Information-sharing in public services: Improving inter-agency coordination and governance

Submitting Institution

Newcastle University

Unit of Assessment

Business and Management Studies

Summary Impact Type


Research Subject Area(s)

Medical and Health Sciences: Public Health and Health Services
Commerce, Management, Tourism and Services: Business and Management
Studies In Human Society: Policy and Administration

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Summary of the impact

Research at Newcastle has made a significant contribution to the public services modernisation agenda in the areas of inter-agency working and information-sharing. The research showed that effective information-sharing required not just that different information systems are made compatible with each other, but also that people from different professional cultures are enabled to work together through a common understanding of information governance issues. In active collaboration with a range of service providers, a number of processes and tools were developed for the significant benefit of service users. They have been implemented in a variety of policy settings, including children's services and adult social care, and have informed current programmes funded by the UK government.

Underpinning research

Research context
The Centre for Knowledge, Innovation, Technology and Enterprise (KITE) at Newcastle University is home to a network of leaders in the area of the governance of information and complex relationships within the health and social care sectors. Those whose work is featured here are the Director of KITE, Rob Wilson (1995-), James Cornford (1988-2009), Sue Baines (1993-2007), Ian McLoughlin (1998-2008), Mike Martin (visitor 1994-), Roger Vaughan (1995-2007), Sarah Walsh (1999-2009), Paul Richter (2004-) and Gregory Maniatopoulos (2004-2008).

Understanding the relationship between service providers and information systems
Since 2000, Newcastle researchers have been studying the relationship between service providers and information systems. The platform for this work was the Engineering and Physical Sciences Research Council (EPSRC)-funded Advanced Multi-Agency Service Environments (AMASE) project (Grant 1). The study adopted an action research approach, a key element of which was the active involvement of service managers and practitioners. The research challenged the conventional view that multi-agency working could be achieved simply by integrating technical information systems. Emphasis was placed instead on the relationship between the systems and those responsible for the governance of information.

Building on AMASE, an investigation was undertaken of the implementation of a complex data system, Virtual Electronic Social Care Records (VESCR) (Grant 2) (2). Through a series of focus groups and workshops with service providers, a working prototype of VESCR was produced. The Newcastle research contested the notion that one single information system would be suitable for all service providers, finding in contrast that all inter-agency communication channels required interaction and facilitation between practitioners from different professional backgrounds (1-6).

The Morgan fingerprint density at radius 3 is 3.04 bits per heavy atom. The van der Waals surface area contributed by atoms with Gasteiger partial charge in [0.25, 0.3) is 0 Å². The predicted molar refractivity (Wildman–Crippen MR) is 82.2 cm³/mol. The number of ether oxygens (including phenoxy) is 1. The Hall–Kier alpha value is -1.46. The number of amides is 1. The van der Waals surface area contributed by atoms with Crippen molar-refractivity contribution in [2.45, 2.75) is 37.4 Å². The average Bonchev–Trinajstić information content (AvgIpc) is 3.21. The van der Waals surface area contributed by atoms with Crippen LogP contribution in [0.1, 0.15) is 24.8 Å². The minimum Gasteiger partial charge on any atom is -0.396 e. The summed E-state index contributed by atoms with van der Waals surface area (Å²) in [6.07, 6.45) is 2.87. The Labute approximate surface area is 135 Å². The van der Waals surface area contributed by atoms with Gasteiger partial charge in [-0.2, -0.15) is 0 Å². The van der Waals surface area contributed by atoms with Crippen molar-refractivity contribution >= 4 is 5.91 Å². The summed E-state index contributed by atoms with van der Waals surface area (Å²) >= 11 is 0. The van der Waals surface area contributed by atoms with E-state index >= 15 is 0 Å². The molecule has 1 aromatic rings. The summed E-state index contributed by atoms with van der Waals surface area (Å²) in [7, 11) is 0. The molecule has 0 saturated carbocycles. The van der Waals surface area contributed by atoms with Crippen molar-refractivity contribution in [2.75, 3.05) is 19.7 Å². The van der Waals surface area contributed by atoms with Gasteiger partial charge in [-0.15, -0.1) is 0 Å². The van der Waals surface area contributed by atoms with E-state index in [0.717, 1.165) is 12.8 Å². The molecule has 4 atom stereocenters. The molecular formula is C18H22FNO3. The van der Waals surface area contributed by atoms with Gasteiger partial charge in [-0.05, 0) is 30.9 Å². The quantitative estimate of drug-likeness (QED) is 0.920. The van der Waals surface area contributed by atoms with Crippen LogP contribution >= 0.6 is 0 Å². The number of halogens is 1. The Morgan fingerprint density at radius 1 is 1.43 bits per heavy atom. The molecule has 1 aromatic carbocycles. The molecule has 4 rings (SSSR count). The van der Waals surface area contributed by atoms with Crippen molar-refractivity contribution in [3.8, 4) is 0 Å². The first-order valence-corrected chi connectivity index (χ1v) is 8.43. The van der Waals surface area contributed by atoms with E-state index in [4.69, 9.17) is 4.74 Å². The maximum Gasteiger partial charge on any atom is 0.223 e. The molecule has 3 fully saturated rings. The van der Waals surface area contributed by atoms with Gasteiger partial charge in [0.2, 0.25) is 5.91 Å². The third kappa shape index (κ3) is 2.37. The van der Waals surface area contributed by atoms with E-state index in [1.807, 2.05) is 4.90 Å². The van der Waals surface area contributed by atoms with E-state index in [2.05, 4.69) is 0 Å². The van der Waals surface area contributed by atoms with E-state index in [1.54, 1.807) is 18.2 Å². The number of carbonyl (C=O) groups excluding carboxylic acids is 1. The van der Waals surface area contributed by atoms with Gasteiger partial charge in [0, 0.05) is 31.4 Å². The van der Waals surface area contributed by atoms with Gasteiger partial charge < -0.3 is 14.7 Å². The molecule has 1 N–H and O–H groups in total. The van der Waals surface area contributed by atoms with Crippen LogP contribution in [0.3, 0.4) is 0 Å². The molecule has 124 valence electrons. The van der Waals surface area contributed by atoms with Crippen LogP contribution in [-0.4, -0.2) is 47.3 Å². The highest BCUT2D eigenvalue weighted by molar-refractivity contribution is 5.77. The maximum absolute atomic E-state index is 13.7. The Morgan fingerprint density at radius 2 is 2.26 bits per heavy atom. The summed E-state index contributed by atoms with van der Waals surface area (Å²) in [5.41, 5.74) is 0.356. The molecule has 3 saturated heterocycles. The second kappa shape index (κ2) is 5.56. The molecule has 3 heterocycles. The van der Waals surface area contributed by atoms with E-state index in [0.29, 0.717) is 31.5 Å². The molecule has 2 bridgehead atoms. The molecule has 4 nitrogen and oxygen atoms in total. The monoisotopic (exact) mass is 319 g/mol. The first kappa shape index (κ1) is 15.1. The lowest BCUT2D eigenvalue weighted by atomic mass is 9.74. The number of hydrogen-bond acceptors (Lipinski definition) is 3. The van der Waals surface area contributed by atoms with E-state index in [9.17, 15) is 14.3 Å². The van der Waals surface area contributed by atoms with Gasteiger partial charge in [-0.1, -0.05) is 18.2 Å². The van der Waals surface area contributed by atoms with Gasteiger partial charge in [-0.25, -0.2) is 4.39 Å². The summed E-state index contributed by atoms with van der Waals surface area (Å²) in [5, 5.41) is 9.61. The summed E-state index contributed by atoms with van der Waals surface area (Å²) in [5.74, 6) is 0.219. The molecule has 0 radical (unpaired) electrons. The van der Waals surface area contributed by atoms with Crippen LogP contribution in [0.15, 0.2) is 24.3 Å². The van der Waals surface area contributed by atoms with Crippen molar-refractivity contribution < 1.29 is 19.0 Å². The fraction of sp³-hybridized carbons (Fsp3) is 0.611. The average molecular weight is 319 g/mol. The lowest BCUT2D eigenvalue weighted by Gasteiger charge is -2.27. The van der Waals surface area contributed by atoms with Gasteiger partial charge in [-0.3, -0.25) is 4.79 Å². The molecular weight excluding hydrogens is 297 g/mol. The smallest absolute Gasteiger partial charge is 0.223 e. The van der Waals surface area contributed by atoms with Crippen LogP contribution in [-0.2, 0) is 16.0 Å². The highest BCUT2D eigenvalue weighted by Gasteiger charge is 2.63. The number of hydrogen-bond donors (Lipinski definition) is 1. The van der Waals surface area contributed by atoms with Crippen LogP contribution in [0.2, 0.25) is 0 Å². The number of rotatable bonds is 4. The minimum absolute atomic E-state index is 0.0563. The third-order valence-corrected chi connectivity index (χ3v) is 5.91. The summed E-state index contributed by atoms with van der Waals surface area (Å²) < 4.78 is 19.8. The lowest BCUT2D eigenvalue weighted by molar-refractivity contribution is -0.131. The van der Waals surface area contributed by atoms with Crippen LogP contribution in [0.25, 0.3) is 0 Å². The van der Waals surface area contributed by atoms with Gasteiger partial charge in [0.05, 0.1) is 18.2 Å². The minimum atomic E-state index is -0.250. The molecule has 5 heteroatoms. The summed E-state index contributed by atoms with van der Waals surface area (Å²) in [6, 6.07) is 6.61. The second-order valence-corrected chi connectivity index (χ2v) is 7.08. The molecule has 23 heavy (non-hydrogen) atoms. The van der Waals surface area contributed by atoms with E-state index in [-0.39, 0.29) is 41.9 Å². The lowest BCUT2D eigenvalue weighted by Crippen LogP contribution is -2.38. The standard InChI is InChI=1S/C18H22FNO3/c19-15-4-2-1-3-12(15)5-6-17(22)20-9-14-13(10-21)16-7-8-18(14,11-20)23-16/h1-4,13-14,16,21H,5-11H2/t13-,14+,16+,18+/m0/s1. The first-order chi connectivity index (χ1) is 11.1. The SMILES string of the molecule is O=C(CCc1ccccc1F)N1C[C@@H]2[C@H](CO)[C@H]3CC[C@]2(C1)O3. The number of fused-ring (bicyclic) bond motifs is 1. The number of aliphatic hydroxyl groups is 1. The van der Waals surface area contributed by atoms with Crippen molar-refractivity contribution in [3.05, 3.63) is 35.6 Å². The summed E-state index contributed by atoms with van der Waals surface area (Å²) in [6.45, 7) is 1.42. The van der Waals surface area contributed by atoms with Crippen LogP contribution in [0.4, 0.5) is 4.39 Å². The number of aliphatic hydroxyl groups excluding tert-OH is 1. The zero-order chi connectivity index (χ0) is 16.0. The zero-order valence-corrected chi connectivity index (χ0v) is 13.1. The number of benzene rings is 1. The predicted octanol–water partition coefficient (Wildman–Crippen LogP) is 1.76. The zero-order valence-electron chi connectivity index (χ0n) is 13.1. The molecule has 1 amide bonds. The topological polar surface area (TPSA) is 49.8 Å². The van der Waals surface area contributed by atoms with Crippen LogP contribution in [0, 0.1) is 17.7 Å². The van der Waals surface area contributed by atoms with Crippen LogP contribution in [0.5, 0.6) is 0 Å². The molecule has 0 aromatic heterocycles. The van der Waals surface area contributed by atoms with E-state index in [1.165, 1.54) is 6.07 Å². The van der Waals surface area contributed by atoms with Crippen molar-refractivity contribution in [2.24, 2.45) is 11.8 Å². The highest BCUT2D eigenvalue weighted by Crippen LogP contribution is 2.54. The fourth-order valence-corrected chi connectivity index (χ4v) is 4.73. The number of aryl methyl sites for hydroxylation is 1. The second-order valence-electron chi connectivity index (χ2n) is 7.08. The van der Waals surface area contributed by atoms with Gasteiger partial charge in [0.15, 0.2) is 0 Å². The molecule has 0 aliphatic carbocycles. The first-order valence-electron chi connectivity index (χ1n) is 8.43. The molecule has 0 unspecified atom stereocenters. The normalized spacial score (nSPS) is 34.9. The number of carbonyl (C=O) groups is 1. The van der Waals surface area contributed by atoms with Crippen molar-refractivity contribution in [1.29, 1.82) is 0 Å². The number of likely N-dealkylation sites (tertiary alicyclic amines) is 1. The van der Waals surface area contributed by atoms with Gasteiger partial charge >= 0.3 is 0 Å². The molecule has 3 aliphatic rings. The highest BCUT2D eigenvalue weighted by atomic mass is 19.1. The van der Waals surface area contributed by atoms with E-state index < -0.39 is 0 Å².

Developing the Framework for Multi Agency Environments (FAME)
The relationships developed through AMASE also led to the team being invited to become part of the FAME project funded by the Department for Communities and Local Government (DCLG) (Grant 3). In its examination of the governance issues involved in data-sharing, this research confirmed the importance of the relationship between different service providers in situations in which the sensitivity of information makes client confidentiality an issue. In 2007 the research team began to develop FAME to provide local authorities and their partners with the tools to implement partnership-based multi-agency working. The approach guides teams through a series of stages, from mission statement to technical specification (3).

Co-ordinating care: Identity management and service directories
The work on VESCR and FAME led to a range of long-term relationships at national and regional level. Work on the Children's Services Directories project (Grant 6), supplemented by consultancy for collaborating organisations, focused on the challenges of service co-ordination with reference to service directories, information-sharing, recording practice and identity management (4). The research explains the complexity involved in the design of secure, ethical and responsible governance of information systems. Issues to be resolved included the precise information to be stored about an individual, the ownership of that information, and the terms on which it is shared.

Personalisation of care for older people
Based upon their distinctive research in the field, Wilson et al. were invited to become part of consortia examining issues relating to the personalisation of care for older people. Two projects were awarded, the first of which sought to create knowledge to accelerate the implementation of Telecare in England (5) (Grant 4). The second, Older People's E-Services at Home (OLDES) (Grant 5), was a joint European Framework research project in the Municipality of Bologna and the Azienda Unità Sanitaria Locale di Bologna (2007-2010) (6). The OLDES scheme trialled an electronic `digital companion' in the form of a low-cost PC that provided health and entertainment services for older people. The Newcastle team worked to ensure that developments were grounded in the parameters of the social and health care system, the cultures and economies of the specific pilot, as well as other European public service contexts (6). The latest extension of this work was the completion of an evaluation of the Provider Development Innovation Fund for Adult Social Care (2010-12) (Grant 7), which explored the provider market and personalised adult social care.